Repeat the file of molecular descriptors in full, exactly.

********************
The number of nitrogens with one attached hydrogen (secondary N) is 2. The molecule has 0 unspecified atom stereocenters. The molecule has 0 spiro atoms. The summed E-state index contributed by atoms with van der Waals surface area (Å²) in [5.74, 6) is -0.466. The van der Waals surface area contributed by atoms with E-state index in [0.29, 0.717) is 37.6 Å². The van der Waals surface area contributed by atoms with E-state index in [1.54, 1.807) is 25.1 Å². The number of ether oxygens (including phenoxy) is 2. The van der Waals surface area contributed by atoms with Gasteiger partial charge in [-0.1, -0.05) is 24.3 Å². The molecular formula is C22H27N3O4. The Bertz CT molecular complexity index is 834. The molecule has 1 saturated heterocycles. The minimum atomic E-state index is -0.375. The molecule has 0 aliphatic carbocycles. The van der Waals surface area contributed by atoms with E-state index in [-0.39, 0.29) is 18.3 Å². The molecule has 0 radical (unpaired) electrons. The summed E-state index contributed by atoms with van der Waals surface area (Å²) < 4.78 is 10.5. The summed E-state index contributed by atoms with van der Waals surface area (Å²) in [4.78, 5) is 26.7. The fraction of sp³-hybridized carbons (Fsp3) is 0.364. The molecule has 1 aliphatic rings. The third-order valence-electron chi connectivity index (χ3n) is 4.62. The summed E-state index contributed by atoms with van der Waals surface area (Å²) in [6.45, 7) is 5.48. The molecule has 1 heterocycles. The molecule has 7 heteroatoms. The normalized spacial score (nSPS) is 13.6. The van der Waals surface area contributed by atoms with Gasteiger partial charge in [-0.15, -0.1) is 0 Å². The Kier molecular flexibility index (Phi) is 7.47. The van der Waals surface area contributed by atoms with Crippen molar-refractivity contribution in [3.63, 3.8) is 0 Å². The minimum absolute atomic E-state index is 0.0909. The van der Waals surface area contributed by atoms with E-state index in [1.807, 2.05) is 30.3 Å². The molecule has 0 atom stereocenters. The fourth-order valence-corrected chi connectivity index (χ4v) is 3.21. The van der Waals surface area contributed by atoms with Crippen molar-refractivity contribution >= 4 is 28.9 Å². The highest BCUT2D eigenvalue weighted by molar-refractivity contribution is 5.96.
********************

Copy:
The number of nitrogens with one attached hydrogen (secondary N) is 2. The molecule has 0 unspecified atom stereocenters. The molecule has 0 spiro atoms. The summed E-state index contributed by atoms with van der Waals surface area (Å²) in [5.74, 6) is -0.466. The van der Waals surface area contributed by atoms with E-state index in [0.29, 0.717) is 37.6 Å². The van der Waals surface area contributed by atoms with E-state index in [1.54, 1.807) is 25.1 Å². The number of ether oxygens (including phenoxy) is 2. The van der Waals surface area contributed by atoms with Gasteiger partial charge in [-0.1, -0.05) is 24.3 Å². The molecular formula is C22H27N3O4. The Bertz CT molecular complexity index is 834. The molecule has 1 saturated heterocycles. The minimum atomic E-state index is -0.375. The molecule has 0 aliphatic carbocycles. The van der Waals surface area contributed by atoms with E-state index in [-0.39, 0.29) is 18.3 Å². The molecule has 0 radical (unpaired) electrons. The summed E-state index contributed by atoms with van der Waals surface area (Å²) < 4.78 is 10.5. The summed E-state index contributed by atoms with van der Waals surface area (Å²) in [4.78, 5) is 26.7. The fraction of sp³-hybridized carbons (Fsp3) is 0.364. The molecule has 1 aliphatic rings. The third-order valence-electron chi connectivity index (χ3n) is 4.62. The summed E-state index contributed by atoms with van der Waals surface area (Å²) in [6.45, 7) is 5.48. The molecule has 1 heterocycles. The molecule has 7 heteroatoms. The normalized spacial score (nSPS) is 13.6. The van der Waals surface area contributed by atoms with Gasteiger partial charge in [-0.15, -0.1) is 0 Å². The Kier molecular flexibility index (Phi) is 7.47. The van der Waals surface area contributed by atoms with Crippen molar-refractivity contribution in [3.63, 3.8) is 0 Å². The minimum absolute atomic E-state index is 0.0909. The van der Waals surface area contributed by atoms with E-state index in [1.807, 2.05) is 30.3 Å². The molecule has 0 atom stereocenters. The fourth-order valence-corrected chi connectivity index (χ4v) is 3.21. The van der Waals surface area contributed by atoms with Crippen molar-refractivity contribution >= 4 is 28.9 Å². The highest BCUT2D eigenvalue weighted by molar-refractivity contribution is 5.96.